The other choice is the Cooper S and that comes with a 4-cylinder turbo 2.0-L engine rated at 189HP. This is paired to either an 8-speed automatic or a 6-speed manual. MINI says the automatic will go from stop to 60 mph in 6.9 seconds, and the manual tacks on a tenth more. The best EPA test-cycle fuel economy ratings are with the automatic at 24 city mpg and 34 highway mpg. The manual is rated at 22 and 32, respectively.

If I were buying I would choose the Cooper S model just to have the added performance available when also carrying folks in the rear seat and a lot of stuff in the cargo area. EPA ratings are all fairly close and it usually turns out the driver him/herself, weather conditions and terrain are the biggest influences on what fuel consumption you achieve.

By the way, both engines are certified as low emission vehicles. Besides being “green”, driving a Clubman might just get you a closer parking space if you work in a LEED certified building that provides closer-in parking for employees driving low emission vehicles.

A Driver Mode system lets you select a Sport or Green mode over the normal setting.

While I’m on the engine subject, the Clubman is equipped with a start/stop system that shuts the engine off when you come to a stop, for example at a traffic light. MINI has a switch to turn off this feature and what I really like is that it stays off. When you shut off the engine and restart it the stop/start system does not default back to being in operation. Stop/start does save fuel but in some driving situations it can be disturbing.


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Prices for the 2016 Clubman are $24,100 for the Cooper and $27,650 for the Cooper S. Automatic adds $1500 and the destination charge is $850.

The Clubman has a huge array of options to pick from---MINI says millions of combinations, including a John Cooper Works interior package and exterior package, Sport, Technology and Premium packages plus 16-, 17-, 18-, or 19-inch wheels. There’s a myriad of colors, trims and accent-colors too.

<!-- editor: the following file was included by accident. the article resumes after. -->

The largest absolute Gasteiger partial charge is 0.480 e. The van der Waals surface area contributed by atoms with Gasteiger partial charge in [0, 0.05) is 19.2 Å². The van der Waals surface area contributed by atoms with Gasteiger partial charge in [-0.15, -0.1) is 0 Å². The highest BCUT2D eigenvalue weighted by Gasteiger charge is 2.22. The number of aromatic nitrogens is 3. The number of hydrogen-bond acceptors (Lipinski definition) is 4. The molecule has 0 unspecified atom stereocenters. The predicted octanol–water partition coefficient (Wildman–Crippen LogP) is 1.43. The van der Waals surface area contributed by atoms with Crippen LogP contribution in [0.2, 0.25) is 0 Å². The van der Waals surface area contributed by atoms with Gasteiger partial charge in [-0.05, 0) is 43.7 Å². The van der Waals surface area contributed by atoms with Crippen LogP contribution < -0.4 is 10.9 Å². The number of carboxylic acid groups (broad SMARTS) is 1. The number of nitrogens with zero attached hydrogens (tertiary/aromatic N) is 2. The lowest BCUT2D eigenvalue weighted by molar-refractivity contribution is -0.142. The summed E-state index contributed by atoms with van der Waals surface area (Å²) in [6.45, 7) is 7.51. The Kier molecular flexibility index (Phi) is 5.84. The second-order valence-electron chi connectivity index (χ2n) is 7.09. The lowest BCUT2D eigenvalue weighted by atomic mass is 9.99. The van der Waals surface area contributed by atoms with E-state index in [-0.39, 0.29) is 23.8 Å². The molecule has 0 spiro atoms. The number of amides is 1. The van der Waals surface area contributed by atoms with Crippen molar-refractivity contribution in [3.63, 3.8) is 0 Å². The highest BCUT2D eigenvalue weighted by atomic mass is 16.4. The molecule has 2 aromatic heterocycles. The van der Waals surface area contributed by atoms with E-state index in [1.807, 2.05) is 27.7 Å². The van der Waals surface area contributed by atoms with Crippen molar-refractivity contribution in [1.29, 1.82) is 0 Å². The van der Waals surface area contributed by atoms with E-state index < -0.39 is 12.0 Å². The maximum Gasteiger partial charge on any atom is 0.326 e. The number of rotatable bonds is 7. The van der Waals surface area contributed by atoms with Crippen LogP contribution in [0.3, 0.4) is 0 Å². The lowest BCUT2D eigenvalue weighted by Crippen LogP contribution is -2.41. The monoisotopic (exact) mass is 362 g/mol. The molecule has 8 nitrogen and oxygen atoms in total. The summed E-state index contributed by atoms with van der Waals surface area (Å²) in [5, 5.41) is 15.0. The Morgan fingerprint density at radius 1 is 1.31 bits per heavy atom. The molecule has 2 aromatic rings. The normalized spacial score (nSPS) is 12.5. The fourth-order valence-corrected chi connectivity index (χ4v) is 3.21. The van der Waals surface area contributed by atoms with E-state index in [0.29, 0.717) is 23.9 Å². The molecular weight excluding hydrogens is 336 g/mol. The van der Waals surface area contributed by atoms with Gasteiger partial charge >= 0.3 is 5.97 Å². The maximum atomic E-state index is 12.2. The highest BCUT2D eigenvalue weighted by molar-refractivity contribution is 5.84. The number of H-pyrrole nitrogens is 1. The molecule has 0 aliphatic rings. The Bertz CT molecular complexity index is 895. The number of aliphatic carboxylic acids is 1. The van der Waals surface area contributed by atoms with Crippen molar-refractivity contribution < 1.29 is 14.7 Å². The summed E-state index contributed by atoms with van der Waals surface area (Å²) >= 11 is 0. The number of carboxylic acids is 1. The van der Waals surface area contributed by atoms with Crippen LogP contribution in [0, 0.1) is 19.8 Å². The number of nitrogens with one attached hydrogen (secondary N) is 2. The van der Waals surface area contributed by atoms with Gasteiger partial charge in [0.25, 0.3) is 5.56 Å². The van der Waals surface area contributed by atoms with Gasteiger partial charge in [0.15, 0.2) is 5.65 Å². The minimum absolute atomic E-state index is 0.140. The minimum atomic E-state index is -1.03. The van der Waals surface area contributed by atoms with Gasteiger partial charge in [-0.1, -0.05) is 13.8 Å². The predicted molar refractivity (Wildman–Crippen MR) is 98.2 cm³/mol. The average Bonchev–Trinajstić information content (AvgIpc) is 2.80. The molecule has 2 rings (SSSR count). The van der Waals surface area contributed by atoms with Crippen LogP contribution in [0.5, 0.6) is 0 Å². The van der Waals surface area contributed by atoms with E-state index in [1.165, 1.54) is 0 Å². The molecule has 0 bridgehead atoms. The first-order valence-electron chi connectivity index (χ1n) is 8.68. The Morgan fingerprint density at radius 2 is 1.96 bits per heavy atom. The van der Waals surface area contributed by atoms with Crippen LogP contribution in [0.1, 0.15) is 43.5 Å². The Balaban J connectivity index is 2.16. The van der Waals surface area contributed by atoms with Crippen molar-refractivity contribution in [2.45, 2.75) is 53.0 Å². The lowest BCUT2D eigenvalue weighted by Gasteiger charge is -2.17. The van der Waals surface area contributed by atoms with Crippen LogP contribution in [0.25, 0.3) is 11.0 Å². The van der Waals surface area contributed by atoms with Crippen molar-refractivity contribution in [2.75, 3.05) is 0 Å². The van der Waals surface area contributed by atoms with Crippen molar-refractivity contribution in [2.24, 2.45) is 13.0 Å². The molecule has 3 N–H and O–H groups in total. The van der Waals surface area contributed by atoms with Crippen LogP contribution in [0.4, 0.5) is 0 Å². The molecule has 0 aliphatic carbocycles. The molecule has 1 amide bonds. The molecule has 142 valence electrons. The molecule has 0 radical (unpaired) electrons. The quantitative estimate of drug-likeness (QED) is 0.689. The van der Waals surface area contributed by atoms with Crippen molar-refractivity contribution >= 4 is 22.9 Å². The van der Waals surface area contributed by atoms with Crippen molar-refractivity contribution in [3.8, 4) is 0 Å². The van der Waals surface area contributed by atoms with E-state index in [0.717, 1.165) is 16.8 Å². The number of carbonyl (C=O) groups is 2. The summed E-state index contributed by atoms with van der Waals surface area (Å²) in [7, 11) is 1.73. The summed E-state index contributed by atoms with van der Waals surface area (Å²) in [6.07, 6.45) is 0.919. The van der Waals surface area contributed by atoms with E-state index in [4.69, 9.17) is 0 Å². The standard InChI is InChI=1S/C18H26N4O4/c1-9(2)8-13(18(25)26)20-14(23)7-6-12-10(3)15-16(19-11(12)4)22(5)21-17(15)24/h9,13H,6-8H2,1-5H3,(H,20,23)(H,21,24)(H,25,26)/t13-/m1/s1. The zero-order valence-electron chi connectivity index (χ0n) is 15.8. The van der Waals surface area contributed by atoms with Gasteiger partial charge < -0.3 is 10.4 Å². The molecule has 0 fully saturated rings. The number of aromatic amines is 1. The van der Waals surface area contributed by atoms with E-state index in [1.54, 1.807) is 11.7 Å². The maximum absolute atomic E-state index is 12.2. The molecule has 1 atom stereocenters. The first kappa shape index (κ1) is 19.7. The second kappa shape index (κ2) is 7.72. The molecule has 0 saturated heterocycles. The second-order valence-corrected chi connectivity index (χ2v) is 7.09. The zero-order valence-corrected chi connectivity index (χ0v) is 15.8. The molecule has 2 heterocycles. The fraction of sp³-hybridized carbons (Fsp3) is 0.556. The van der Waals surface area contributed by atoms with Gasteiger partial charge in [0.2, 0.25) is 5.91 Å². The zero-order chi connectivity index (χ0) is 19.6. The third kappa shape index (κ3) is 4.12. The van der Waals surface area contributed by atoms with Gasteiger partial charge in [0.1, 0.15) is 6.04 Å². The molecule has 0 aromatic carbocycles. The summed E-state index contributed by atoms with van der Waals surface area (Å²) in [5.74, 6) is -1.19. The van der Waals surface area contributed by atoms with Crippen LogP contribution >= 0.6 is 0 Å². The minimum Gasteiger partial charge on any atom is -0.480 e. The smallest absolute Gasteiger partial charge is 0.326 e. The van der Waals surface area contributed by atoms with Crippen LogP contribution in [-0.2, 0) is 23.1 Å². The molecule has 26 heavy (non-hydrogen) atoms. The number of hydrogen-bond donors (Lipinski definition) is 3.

MINI is right there with the offering of optional driver assistance systems. They include the Head-Up Display which extends above the steering column, the Driving Assistant system including camera-based active cruise control, collision and pedestrian warning with initial brake function, high beam assistant, road sign detection, Parking Assistant and rear view camera.

At the recent New York International Auto Show the new MINI Clubman ALL4 was introduced. With its power transmission to all four wheels, the new MINI Clubman ALL4 combines all the advantages of an all-wheel drive system – traction, directional stability and driving – with classic MINI go-kart handling. It’s priced starting at $25,900.  

Of note is that MINI was honored by J.D. Power in its 2016 U.S. Customer Service Index (CSI) Study. The brand ranked #1 among mass market brands in customer satisfaction.

More info and specs on the entire MINI model range can be found at www.miniusa.com. You can compare the Clubman to other compact segment cars right here at TheAutoChannel.com.

I’ve had a fair amount of experience driving various MINI models on the track and in autocross events at the Spring and Fall Rallies put on by the Midwest Automotive Media Association, of which I am a member. MINI’s go-kart handling is something I like and this recent experience driving the Clubman for an extensive period on public roads reinforced how MINIs fit in very well with real-world living. The MINI is fun to drive and very agile keeping you engaged as a driver.

© 2016 Larry Nutson, the Chicago Car Guy